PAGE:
I am working on a tool where I need to convert string values to their proper object types. E.g. convert a string like "2008-11-20T16:33:21Z" to a DateTime value. Numeric values like "42" and "42.42" must be converted to an Int32 value and a Double value respectively.

What is the best and most efficient approach to detect if a string is an integer or a number? Are Int32.TryParse or Double.TryParse the way to go?


In terms of efficiency, yes, TryParse is generally the preferred route.

If you can know (for example, by reflection) the target type in advance - but don't want to have to use a big switch block, you might be interested in using TypeConverter - for example:

        DateTime foo = new DateTime(2008, 11, 20);
        TypeConverter converter = TypeDescriptor.GetConverter(foo);
        string s = converter.ConvertToInvariantString(foo);
        object val = converter.ConvertFromInvariantString(s);

Int.TryParse and Double.TryParse have the benefit of actually returning the number.

Something like Regex.IsMatch("^\d+$") has the drawback that you still have to parse the string again to get the value out.

  • The other added benefit is that the TryParse method returns a boolean variable, so it is easy to code for your success and fail scenarios when parsing the number. – Dillie-O Nov 20 '08 at 15:56
  • but if you only care if it's an integer or not, TryParse has the advantage of requiring you to declare a variable for the out parameter – Louis Rhys Jan 16 '13 at 5:39

I would recommend the .TryParse() personally. That's what I use anyhow. That's if your data is going to be wrong now and again. If you're certain the incoming strings will be able to convert to integers or doubles without a hitch, the .Parse() is faster.

Here's an interesting link to support this.


Keeping the idea of a converter to skip a switch block, you could use the concept of Duck Typing. Basically, you want to turn a string to X, so you make a method that will call X.TryParse(string, out X x) if X has TryParse on it, otherwise you just don't bother (Or I suppose you could throw an error). How would you do this? Reflection and Generics.

Basically you would have a method that would take in a type and use reflection to see if it has TryParse on it. If you find such a method you then call it and return whatever TryParse managed to get. This works well with just about any value type like say Decimal or DateTime.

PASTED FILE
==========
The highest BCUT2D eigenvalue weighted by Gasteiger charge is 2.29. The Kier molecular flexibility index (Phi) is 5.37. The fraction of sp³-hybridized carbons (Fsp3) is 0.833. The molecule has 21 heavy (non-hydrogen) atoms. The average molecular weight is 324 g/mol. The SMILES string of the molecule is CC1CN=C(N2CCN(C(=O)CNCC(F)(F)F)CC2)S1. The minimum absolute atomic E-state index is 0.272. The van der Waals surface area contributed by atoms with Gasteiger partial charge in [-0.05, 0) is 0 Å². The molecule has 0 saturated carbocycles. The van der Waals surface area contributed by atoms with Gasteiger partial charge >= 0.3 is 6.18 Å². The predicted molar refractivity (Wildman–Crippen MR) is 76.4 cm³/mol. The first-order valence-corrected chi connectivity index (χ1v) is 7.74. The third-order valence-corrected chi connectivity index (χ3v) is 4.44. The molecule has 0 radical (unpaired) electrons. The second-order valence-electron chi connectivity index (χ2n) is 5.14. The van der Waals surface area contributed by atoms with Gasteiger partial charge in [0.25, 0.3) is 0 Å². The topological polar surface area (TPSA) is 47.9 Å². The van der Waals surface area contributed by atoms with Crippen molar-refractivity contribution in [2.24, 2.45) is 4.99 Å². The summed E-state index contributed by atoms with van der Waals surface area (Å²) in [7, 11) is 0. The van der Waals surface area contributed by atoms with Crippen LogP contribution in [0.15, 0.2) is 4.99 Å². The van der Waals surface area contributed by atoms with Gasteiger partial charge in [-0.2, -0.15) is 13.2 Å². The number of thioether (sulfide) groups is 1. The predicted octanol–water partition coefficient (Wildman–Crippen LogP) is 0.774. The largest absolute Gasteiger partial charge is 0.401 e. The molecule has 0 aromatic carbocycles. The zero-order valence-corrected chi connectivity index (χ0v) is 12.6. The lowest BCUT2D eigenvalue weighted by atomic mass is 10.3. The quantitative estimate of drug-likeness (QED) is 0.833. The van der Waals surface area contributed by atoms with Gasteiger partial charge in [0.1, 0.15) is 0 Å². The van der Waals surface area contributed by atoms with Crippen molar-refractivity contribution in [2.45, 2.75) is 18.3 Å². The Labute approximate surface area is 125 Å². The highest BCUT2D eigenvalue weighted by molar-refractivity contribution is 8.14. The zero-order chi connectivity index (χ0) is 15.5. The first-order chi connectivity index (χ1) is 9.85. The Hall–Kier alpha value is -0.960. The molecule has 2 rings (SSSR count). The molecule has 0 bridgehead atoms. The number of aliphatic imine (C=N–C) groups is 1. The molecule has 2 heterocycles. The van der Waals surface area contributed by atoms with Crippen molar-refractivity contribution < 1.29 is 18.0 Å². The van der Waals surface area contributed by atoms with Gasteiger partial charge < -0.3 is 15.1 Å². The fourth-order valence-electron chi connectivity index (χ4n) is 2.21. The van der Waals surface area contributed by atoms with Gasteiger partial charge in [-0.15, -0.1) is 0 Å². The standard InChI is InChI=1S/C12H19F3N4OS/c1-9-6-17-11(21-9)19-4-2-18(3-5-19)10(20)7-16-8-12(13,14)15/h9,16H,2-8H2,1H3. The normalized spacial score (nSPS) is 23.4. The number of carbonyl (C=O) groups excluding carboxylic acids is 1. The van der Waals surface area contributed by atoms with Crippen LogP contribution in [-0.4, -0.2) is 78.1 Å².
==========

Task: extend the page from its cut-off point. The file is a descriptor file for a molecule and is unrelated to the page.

public static class ConvertFromString
  public static T? ConvertTo<T>(this String numberToConvert) where T : struct
    T? returnValue = null;

    MethodInfo neededInfo = GetCorrectMethodInfo(typeof(T));
    if (neededInfo != null && !numberToConvert.IsNullOrEmpty())
      T output = default(T);
      object[] paramsArray = new object[2] { numberToConvert, output };
      returnValue = new T();

      object returnedValue = neededInfo.Invoke(returnValue.Value, paramsArray);

      if (returnedValue is Boolean && (Boolean)returnedValue)
        returnValue = (T)paramsArray[1];
        returnValue = null;

    return returnValue;

Where GetCorrectMethodInfo would look something like this:

private static MethodInfo GetCorrectMethodInfo(Type typeToCheck)

  MethodInfo returnValue = someCache.Get(typeToCheck.FullName);

  if(returnValue == null)
    Type[] paramTypes = new Type[2] { typeof(string), typeToCheck.MakeByRefType() };
    returnValue = typeToCheck.GetMethod("TryParse", paramTypes);
    if (returnValue != null)
      CurrentCache.Add(typeToCheck.FullName, returnValue);

  return returnValue;

And use would be:

decimal? converted = someString.ConvertTo<decimal>();

I hate plugging myself, but I have this fully explained here:


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